The Daily Star

Your Right To Know
Monday, February 8, 2016

Tuesday, December 4, 2012
Front Page

Recognise Rohingyas as Myanmar citizens

UN under-secretary-general urges Yangon in an interview with The Daily Star

Valerie Amos

Myanmar should recognise its ethnic minority Rohingyas as citizens, United Nations Under-Secretary-General for Humanitarian Affairs and Emergency Relief Coordinator Valerie Amos has said.

"It's a great pity that the Rohingyas are treated as equivalent of football in a field. I am very concerned about the denial of basic rights to the Rohingyas. It's important that Myanmar recognise them. Government of Myanmar should recognise its ethnic minority as citizens," she said in an exclusive interview with The Daily Star at a city hotel yesterday.

Valerie Amos spent two days in Dhaka on the first leg of her week-long three-nation visit that will also take her to Myanmar today and Thailand on Saturday.

Amos, the first black woman ever in a UK cabinet and also the first black Leader of the British House of Lords, appreciated that Bangladesh played host to Rohingya refugees in the past, and said she also expect that when "they're (Rohingyas) persecuted, they get some supports."

Without giving details, Amos said she had talks with the Bangladesh foreign minister on Ronhingya issue as well. Besides, she had meetings with the disaster management minister, non-governmental organisations and the UN Country Team in Bangladesh to discuss disaster preparedness.

In Myanmar, Amos said, the violence in Rakhine state has affected all communities, but particularly the Rohingyas. Her office allocated $11 million this year for humanitarian relief. A Saudi government pledge of $50 million, she said, would help humanitarian agencies to step up their activities in Myanmar, and help "us to reach more people."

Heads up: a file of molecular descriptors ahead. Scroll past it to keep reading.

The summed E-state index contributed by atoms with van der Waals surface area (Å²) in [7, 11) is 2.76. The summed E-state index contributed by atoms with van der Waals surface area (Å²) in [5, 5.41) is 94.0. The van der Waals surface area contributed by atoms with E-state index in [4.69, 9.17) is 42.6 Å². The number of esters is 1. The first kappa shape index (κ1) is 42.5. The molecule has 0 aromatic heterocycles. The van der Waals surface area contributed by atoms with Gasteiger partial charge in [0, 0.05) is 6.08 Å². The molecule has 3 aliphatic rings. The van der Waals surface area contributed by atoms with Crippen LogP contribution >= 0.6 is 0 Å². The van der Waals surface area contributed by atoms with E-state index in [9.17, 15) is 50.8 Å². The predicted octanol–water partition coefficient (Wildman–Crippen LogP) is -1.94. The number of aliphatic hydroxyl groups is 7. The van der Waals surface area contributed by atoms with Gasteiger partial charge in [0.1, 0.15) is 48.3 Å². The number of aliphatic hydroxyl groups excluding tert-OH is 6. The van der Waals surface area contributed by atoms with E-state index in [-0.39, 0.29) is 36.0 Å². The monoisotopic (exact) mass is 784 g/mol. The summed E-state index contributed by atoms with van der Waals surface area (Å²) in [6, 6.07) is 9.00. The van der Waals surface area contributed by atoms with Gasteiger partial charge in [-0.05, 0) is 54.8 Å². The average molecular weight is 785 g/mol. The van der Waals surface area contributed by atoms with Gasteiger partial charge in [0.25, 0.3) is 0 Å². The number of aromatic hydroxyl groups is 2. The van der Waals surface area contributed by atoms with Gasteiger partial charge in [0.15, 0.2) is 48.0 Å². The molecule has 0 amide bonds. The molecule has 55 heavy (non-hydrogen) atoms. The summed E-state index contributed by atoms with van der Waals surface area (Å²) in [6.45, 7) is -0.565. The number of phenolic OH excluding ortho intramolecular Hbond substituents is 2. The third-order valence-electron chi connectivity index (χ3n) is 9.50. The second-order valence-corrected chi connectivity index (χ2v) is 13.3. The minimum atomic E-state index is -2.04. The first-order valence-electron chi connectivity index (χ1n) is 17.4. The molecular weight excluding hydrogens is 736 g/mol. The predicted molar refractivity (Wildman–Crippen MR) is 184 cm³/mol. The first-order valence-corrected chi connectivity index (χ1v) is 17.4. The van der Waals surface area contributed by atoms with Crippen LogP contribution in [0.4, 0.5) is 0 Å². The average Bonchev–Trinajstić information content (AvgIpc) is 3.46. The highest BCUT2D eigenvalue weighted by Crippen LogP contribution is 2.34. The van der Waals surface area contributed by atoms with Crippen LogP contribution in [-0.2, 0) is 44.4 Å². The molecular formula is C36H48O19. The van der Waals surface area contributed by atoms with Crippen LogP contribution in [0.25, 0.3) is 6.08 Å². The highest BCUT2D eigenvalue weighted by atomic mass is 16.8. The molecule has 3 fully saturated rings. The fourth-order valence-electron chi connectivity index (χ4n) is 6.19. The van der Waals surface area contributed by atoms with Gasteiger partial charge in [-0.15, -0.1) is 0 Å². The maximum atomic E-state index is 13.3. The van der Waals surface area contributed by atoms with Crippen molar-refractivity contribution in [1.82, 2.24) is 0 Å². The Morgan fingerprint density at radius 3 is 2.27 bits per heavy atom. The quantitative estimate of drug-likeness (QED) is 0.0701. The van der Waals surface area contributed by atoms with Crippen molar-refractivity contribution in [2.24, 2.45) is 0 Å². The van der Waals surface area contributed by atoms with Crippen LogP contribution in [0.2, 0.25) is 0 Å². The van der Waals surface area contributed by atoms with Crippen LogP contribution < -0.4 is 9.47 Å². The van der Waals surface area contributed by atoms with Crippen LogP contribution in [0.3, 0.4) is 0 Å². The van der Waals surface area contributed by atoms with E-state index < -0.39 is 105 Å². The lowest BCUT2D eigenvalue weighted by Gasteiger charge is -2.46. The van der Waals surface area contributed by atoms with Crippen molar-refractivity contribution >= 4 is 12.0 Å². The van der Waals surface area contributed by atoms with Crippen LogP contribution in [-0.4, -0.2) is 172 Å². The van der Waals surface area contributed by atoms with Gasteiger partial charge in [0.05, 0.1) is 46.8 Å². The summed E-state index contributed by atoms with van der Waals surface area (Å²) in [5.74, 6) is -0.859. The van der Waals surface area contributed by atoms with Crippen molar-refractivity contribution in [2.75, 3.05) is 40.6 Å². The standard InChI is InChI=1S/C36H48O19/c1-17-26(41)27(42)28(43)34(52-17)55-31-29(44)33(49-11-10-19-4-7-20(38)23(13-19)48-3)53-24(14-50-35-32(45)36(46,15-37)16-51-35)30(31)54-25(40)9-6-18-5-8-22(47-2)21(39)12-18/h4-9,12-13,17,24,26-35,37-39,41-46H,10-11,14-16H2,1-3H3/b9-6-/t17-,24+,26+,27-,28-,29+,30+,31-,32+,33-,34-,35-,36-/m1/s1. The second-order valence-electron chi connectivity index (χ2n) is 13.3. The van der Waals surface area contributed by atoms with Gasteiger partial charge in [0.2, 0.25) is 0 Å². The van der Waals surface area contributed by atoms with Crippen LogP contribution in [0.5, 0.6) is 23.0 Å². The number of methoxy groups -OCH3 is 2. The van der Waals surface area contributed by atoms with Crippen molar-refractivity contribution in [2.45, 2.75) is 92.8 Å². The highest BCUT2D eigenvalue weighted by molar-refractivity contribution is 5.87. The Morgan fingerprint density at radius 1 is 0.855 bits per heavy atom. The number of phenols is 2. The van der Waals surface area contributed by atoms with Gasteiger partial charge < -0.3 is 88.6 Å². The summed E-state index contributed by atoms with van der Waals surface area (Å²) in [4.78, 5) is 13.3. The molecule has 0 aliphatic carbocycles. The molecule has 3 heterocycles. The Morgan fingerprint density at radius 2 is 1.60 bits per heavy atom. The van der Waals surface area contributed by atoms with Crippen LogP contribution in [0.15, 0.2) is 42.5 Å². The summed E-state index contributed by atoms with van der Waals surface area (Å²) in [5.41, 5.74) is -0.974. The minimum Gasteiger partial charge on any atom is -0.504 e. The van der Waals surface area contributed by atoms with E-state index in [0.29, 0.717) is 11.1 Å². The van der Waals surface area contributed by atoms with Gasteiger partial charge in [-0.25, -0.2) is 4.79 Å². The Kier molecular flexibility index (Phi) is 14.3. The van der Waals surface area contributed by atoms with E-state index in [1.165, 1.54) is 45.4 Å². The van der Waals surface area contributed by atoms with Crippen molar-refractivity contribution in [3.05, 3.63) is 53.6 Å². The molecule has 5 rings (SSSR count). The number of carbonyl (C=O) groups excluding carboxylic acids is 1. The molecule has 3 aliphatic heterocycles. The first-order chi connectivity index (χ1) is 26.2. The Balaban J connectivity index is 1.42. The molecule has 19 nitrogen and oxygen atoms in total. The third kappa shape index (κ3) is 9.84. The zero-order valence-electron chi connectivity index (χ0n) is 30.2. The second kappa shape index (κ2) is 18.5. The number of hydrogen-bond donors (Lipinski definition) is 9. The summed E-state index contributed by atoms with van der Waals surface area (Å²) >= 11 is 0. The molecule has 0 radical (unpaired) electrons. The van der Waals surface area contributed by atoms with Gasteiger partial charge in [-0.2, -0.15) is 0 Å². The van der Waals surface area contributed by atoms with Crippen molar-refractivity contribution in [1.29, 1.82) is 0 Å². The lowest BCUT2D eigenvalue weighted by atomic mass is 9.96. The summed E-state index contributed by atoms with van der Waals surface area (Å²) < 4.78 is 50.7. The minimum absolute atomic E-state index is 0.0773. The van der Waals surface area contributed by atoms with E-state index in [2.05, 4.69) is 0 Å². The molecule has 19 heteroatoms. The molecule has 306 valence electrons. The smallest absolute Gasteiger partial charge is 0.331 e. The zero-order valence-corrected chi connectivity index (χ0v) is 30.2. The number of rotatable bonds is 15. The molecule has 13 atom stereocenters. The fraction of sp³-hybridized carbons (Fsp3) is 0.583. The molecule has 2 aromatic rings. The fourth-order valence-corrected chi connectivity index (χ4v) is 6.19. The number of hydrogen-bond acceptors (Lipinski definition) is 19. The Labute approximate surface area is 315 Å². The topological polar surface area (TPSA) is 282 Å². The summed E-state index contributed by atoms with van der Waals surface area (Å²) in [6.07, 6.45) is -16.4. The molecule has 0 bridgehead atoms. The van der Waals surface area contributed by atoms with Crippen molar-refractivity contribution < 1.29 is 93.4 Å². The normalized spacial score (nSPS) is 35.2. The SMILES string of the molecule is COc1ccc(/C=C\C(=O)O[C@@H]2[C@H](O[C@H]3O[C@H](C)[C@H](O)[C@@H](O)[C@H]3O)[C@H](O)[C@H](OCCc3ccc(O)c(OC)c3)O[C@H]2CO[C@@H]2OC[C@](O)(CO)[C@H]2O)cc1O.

During her visit to Myanmar, Amos is expected to highlight humanitarian concerns in that country and discuss with the Myanmar authorities concrete steps to address the challenges and moves towards reconciliation and stability. She is scheduled to visit the trouble-torn Rakhine State apart from visiting the nation's capital.

In Thailand, Amos is scheduled to hold a press briefing in Bangkok on December 8 to talk with the regional media about her mission and its findings.

She said Bangladesh is an example of good risk management capabilities with its records of minimising casualties in big disasters. "This is also one of the reasons why I am here -- to learn from Bangladesh's experience and apply Bangladesh example elsewhere."

While praising the country's cyclone preparedness, Amos underscored the need for further consolidating the nation's preparedness to tackle any eventuality of earthquakes striking the country.

In this regard, she mentioned the recent appointment of a humanitarian affairs adviser at the UN Resident Coordinator's office in Dhaka.

Gerson Brandao, the adviser, who was sitting near her during the interview, said Bangladesh targeted to train up 62,000 volunteers to assist government agencies in any eventuality of tremors striking the country, and "so far, 18,000 are already trained up."

Through different UN agencies, Bangladesh got support worth $31 million in 2011, said Brandao. The country also hosted a Saarc region workshop on cooperation on search and rescue operations in May this year.